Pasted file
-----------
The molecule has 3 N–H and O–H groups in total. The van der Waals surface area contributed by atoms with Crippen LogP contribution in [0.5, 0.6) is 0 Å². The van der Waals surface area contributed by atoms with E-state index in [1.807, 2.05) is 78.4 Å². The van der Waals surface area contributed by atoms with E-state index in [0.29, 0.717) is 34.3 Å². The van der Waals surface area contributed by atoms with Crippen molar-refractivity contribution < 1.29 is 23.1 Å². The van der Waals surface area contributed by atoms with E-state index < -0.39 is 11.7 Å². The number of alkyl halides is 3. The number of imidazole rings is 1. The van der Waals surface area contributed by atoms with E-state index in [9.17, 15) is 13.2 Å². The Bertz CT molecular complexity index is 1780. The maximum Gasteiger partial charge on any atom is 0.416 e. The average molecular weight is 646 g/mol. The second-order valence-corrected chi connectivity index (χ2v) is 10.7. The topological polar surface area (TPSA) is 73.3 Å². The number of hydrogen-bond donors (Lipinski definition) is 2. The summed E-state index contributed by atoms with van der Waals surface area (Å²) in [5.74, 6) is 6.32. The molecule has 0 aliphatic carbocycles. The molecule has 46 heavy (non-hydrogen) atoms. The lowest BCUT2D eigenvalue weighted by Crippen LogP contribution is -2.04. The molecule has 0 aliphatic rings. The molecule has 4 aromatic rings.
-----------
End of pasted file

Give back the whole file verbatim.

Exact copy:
The molecule has 3 N–H and O–H groups in total. The van der Waals surface area contributed by atoms with Crippen LogP contribution in [0.5, 0.6) is 0 Å². The van der Waals surface area contributed by atoms with E-state index in [1.807, 2.05) is 78.4 Å². The van der Waals surface area contributed by atoms with E-state index in [0.29, 0.717) is 34.3 Å². The van der Waals surface area contributed by atoms with Crippen molar-refractivity contribution < 1.29 is 23.1 Å². The van der Waals surface area contributed by atoms with E-state index < -0.39 is 11.7 Å². The number of alkyl halides is 3. The number of imidazole rings is 1. The van der Waals surface area contributed by atoms with E-state index in [9.17, 15) is 13.2 Å². The Bertz CT molecular complexity index is 1780. The maximum Gasteiger partial charge on any atom is 0.416 e. The average molecular weight is 646 g/mol. The second-order valence-corrected chi connectivity index (χ2v) is 10.7. The topological polar surface area (TPSA) is 73.3 Å². The number of hydrogen-bond donors (Lipinski definition) is 2. The summed E-state index contributed by atoms with van der Waals surface area (Å²) in [5.74, 6) is 6.32. The molecule has 0 aliphatic carbocycles. The molecule has 46 heavy (non-hydrogen) atoms. The lowest BCUT2D eigenvalue weighted by Crippen LogP contribution is -2.04. The molecule has 0 aliphatic rings. The molecule has 4 aromatic rings.